The words that God spoke to Jacob He speaks to us at the holy font, "I am with you and will keep you wherever you go . . . I will not leave you until I have done what I have spoken to you."  The Lord is there for you in and through holy baptism.  For when He commanded it, Jesus said, "I am with you always, even to the close of the age."  "I have called you by name; you are mine."  The God of Abraham, Isaac, and Jacob is truly present in that water to choose people as His own, to create faith and forgive sins.  Whenever a pastor baptizes someone according to Christ's mandate, you can say with certainty, "God is there; right there."

    The Lord is also truly present in His words.  The Scriptures aren't just some nice history book with a few teachings about morality.  Rather, they are the living words of Christ through which the Holy Spirit brings us to repentance and grants us saving faith in Christ.  Wherever God's Word is, wherever it is preached and taught rightly, you can say without a doubt, "God is there; I heard the voice of God today."

    And God is really present in the Sacrament of the Altar.  Christ's very body and blood are there under the bread and wine.  Through this Supper God reconfirms His promise of forgiveness and life and strengthens us to live as His own dearly loved people.  It was angels that ascended and descended on Jacob's ladder.  So also, as we come into the Lord's very presence in communion, we join with angels and archangels and all the company of heaven to laud and magnify God's glorious name.  As we gather around the Lord's altar, we can say the words of Jacob with complete assurance and boldness, "The Lord is in this place."

    All of this is nothing more than a restatement of Jesus' words, "Wherever two or three are gathered in my name, there I am in the midst of them."  God is not just everywhere.  He has located Himself somewhere, in particular places for us.  Sure, you can pray to God at home or in your fishing boat.  But it’s only in divine service that the Lord is here in the flesh for you. That’s why we prayed in the Psalm “(O Lord,) one day in your courts is better than a thousand elsewhere.”

    Jacob said, "'Surely the Lord is in this place, and I did not know it.'  And he was afraid."  So it is that you are called today to believe with Jacob that the Lord is truly here and to have that due sense of fear and reverence that comes with being in the very presence of your Maker.  As it is written, "The fear of the Lord is the beginning of wisdom."  When God calls us to faith in Him, He calls us to believe not only in what Christ did long ago but also what He does among us still today.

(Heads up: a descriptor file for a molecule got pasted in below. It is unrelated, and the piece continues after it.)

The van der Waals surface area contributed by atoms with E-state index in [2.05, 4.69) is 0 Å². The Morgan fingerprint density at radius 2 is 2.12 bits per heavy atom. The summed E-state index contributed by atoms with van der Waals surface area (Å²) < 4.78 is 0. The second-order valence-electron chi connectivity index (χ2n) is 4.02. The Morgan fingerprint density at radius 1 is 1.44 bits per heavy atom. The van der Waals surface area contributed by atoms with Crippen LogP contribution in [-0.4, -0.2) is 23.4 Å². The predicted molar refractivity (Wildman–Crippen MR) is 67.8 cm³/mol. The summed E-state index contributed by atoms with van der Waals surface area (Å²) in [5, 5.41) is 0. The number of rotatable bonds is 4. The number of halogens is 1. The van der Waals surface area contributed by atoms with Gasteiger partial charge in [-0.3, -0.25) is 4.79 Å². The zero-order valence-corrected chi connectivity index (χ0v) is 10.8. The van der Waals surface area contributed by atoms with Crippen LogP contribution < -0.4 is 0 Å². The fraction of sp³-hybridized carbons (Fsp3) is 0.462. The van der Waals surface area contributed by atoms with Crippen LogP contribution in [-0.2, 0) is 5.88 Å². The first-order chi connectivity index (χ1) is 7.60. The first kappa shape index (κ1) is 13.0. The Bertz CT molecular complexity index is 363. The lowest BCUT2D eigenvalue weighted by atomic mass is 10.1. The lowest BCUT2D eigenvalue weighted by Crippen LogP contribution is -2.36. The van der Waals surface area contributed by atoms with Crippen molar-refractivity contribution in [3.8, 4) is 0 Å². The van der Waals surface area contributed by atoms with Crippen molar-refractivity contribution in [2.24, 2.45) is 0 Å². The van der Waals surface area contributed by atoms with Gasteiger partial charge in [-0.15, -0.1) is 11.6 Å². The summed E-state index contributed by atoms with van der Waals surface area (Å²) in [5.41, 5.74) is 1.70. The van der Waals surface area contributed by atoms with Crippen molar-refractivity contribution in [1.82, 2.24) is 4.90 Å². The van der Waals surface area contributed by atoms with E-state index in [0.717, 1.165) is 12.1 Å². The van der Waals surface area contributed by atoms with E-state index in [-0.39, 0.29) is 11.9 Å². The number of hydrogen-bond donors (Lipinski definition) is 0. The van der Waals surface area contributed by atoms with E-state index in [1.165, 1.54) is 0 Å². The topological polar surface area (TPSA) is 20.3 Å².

Which brings us, then, to conclude with our original question.  Where is God?  He is in Christ for us.  And where is Christ?  He is here, in His words and sacraments.  This is the Portal through which we hear and come into contact with our Lord.  Therefore, we say together with Jacob, “How awesome is this place!  This is none other than the house of God; this is the gate of heaven.”

✠ In the name of the Father and of the Son and of the Holy Spirit ✠

No Shame

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✠ In the name of the Father and of the Son and of the Holy Spirit ✠

    There is a verse in today’s Old Testament reading that sounds exactly like what the prophet Jeremiah would say if he were preaching today and addressing our nation’s cultural elite and our politicians and our wishy-washy progressive church leaders.  Jeremiah asks, “Were they ashamed when they had committed abomination?  No!  They were not at all ashamed, nor did they know how to blush.”  One of the signs of unrepentance and acceptance of sin is that you lose all sense of shame and embarrassment.  Instead of blushing at the thought of some disgraceful sin, you just shrug your shoulders and say, “Meh, whatever.”  This is how it was for the people of Israel.  They had become so accustomed to the various abominations of their day that they were no longer able to be embarrassed.  They had no sense of shame over their false dealings and their covetous hearts and their sacrilegious deeds.  Even when a prophet like Jeremiah would call them to account, nothing could make them blush.